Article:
Coronavirus Exposes Yum China’s Operating Risks

Coronavirus Exposes Yum China’s Operating Risks

yumc brands

(Image from Yum China’s Q4 Earnings Presentation shows the lesser-known brands within the company’s portfolio which contributed to operating losses in fiscal 2019.)

Despite a lot of noise from rising US and China trade tensions in the past couple of years, 2019 was a fairly uneventful year for Yum China (YUMC). It was business as usual as the company continued to aggressively expand its footprint in China by increasing its net restaurant unit count by 8.4%. While revenues and net income have benefited from greater scale, incremental gains have trailed physical expansion rates. Sluggish annual same-store sales growth of 3% also put into question whether Yum’s brands are losing their luster in China. The recent outbreak of the coronavirus in China will not only severely affect Yum China’s operating results in the first half of 2020 but may also limit a second half rebound even after the epidemic’s passing.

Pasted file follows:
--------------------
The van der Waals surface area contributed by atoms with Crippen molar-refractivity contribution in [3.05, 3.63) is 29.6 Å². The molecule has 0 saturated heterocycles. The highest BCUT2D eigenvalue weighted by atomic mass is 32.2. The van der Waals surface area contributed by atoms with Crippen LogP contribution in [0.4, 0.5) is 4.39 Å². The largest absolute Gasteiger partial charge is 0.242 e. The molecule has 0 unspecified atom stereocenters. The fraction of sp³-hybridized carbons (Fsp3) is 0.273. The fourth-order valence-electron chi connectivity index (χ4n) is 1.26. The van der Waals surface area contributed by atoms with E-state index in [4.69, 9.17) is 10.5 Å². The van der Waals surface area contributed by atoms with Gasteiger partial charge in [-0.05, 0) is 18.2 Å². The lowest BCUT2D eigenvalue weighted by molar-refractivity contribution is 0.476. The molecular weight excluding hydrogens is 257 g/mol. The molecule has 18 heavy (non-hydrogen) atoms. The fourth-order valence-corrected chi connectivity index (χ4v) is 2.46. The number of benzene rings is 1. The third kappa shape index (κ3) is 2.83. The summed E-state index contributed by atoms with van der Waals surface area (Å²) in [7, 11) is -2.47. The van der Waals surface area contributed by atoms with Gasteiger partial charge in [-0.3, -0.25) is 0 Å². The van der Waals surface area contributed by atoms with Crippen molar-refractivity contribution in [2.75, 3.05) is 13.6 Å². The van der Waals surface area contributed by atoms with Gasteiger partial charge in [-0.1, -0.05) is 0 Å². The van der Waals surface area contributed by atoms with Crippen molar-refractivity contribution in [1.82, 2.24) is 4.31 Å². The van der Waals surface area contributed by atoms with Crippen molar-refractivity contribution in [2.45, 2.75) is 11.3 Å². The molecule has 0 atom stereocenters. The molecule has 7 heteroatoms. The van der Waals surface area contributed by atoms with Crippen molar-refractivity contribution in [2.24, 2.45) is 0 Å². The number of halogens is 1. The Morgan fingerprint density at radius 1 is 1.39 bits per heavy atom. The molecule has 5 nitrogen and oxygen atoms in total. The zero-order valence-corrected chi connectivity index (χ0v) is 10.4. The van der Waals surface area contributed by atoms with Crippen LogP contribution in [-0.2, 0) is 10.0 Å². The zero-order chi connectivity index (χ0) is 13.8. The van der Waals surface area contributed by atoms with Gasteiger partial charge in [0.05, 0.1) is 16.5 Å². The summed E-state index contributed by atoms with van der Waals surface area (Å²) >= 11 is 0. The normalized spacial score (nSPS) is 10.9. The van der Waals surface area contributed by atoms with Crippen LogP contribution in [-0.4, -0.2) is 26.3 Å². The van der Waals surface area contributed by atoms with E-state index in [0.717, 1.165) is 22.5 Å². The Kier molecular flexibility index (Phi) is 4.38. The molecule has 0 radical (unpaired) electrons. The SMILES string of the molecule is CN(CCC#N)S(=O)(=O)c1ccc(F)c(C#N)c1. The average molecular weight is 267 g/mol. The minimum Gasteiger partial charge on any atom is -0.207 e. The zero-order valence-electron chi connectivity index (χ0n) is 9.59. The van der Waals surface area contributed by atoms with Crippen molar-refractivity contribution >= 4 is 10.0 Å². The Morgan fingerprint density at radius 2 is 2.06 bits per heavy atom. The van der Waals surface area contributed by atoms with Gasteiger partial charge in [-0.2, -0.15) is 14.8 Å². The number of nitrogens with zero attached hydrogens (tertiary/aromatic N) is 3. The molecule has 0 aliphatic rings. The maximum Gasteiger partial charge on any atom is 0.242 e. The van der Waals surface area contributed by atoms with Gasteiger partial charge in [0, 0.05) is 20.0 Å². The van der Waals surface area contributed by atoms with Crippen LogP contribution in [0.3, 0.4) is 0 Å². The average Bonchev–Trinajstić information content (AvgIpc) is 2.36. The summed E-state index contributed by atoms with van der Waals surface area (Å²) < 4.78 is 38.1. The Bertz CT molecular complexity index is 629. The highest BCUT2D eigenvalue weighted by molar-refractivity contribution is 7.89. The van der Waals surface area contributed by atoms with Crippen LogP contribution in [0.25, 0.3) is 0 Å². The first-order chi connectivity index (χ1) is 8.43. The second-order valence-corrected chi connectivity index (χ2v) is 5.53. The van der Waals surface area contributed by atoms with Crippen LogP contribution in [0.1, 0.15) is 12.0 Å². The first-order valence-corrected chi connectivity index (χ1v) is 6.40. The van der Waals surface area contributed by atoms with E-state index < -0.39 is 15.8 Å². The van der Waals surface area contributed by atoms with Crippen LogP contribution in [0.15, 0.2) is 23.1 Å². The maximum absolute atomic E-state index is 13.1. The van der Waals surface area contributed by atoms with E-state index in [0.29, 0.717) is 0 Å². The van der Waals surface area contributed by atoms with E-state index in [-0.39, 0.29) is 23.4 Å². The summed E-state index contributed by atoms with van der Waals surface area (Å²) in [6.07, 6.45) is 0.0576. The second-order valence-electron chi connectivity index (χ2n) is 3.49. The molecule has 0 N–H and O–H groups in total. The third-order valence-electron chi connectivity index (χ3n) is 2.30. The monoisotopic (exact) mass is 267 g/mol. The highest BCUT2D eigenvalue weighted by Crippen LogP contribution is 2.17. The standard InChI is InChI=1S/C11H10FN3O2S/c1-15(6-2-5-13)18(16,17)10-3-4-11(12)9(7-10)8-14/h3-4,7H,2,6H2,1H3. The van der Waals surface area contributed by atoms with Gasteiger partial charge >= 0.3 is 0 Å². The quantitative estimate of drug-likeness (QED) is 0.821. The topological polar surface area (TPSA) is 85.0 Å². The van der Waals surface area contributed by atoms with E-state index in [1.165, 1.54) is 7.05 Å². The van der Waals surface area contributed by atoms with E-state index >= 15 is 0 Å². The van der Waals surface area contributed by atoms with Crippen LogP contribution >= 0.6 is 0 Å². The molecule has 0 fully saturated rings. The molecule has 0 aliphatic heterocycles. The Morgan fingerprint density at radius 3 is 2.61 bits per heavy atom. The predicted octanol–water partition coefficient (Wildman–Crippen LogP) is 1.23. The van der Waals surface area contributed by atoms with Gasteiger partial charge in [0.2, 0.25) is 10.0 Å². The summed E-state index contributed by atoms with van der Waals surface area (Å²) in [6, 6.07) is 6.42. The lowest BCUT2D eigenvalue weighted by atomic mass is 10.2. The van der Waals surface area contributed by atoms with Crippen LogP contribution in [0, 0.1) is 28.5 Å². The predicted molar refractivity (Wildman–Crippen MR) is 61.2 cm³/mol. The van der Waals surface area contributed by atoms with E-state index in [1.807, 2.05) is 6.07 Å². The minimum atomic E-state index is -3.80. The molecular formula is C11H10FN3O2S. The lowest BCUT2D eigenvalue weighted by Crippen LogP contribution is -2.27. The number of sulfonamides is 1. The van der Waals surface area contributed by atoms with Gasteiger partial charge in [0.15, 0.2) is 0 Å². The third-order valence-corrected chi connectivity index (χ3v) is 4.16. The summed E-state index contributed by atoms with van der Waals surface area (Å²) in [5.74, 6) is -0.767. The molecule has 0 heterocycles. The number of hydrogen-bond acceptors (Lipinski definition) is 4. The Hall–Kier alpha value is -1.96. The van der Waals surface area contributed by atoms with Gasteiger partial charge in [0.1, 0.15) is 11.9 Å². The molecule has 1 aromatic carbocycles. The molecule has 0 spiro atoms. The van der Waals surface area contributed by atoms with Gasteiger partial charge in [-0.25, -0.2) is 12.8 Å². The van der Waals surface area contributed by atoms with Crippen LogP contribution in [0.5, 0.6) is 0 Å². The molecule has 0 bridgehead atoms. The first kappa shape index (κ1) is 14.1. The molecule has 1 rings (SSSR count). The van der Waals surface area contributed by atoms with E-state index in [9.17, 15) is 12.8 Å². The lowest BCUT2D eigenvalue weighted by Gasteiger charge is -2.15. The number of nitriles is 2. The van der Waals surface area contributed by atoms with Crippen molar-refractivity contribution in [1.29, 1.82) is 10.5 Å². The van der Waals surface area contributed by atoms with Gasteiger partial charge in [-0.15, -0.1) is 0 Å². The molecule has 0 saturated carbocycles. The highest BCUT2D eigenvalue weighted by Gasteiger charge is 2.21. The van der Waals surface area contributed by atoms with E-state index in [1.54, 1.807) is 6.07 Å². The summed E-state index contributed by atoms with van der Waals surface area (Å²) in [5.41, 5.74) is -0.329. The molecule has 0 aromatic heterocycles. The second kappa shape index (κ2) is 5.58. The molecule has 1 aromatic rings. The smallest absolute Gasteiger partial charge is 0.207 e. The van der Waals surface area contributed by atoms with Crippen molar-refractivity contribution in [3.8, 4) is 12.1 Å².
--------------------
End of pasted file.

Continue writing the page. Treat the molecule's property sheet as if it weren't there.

2019 Operating Metrics

In fiscal 2019, Yum China’s consolidated system sales increased by 9% which slightly exceeded the company’s 8.4% year-end store unit growth. Annual same-store sales benefited from a rebound in the company’s Pizza Hut segment which suffered from 5% same-store sales declines in fiscal 2018. System sales at its flagship KFC stores rose 11% which tracked the 11% store count growth.

Since a portion of the company’s restaurants is not company-owned, consolidated revenue growth only grew 4.3% over fiscal 2018. Adjusted pre-tax net income growth continued to decelerate in 2019 and fell below the company’s unit expansion as the chart below shows.